I often say (and write) that “compassion provokes purposeful action.” When we care about other people (or I might add, other living things), when we feel love for them, it compels us to do things right-to follow the Golden Rule-to do unto others as we would have them do unto us. When we are able to put ourselves in another person’s place-whether good or bad, happy or sad, we acknowledge their humanness and our inextricable connectedness.
For many years I have used physicist David Bohm’s words at the end of my email signature: “To see that everybody not merely depends on everybody, but actually everybody is everybody in a deeper sense.” His words resonated with the findings of my philosophic work into the enigma of energy. It is all essentially one. The notions of butterfly effect, and what physicists Briggs and Peat refer to as butterfly power, combined with ideas of love and compassion congeal to form an ethic of care that takes us beyond ourselves to acknowledge the larger whole. That everything we do is not just reflected in the whole-it is the whole.
As I sat here working on an upcoming keynote, I remembered someone in the audience coming up to me after I presented my opening talk on Reawakening the Passion for Caring at the Barnabas Hospice and Palliative Care conference in New Jersey. She said that I needed to take my talk to the Tea Party and her comment got me thinking. My talk that day wasn’t just applicable to those working in nursing, medicine, social work, psychology, chaplaincy, and education. It was also applicable to every other human endeavor that contributes to the whole-and that of course includes the politicians. We all need to be cognizant of how our actions transform the one; we must continually remind ourselves.
Perhaps we need a word that will not only denote the subtle influences that can make or break our world (the butterfly effects) but one that could serve to remind us of the purposeful acts that we need to strive to do as we go about our day-to-day living and working. Something that represents and reminds us of the meaning and purpose in our lives and work. Something that gets at our individual and collective butterfly power.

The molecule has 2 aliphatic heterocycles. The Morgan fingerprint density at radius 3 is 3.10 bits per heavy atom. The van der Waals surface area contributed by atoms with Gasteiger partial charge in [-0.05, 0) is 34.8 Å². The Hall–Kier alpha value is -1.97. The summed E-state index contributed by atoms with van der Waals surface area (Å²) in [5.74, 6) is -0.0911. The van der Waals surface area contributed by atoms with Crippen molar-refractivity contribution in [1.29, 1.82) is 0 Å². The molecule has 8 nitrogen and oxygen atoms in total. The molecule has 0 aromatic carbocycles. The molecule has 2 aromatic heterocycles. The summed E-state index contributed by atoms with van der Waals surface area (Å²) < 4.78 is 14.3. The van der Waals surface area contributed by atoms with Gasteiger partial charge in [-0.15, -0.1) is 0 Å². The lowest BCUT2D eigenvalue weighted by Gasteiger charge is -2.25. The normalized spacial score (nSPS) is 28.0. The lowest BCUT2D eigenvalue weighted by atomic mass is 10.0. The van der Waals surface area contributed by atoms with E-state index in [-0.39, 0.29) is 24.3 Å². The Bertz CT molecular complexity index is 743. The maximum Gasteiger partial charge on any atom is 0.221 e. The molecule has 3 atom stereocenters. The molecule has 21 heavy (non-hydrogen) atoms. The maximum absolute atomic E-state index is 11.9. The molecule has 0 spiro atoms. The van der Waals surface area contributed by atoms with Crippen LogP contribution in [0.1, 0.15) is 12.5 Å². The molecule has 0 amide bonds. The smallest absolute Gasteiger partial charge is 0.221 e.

The word that came to mind is of course related to butterflies: FLUTTERBYING. The term “flutterbye” is noted to be a childish way of saying butterfly-but we all know that children are very smart little people! Butterflies flutter and float, right? Since butterflies do flutter by, the word “flutterbye” doesn’t seem to be very childish to me. I think with the ‘ing’ it nicely denotes purposeful action and I plan on using it. My definition of flutterbying (for the time being, anyway) is: enhancing and transforming the quality of living-dying for all—through mindful awareness of our butterfly power and its effects.
Life is a gift, and an enormous responsibility. Every single thing we do transforms the one and our mindful awareness of this should provoke all of us to do whatever it is that we do, well; to meaningfully, purposefully and passionately participate in our wholeness-oneness…we can strive to do it with our flutterbying.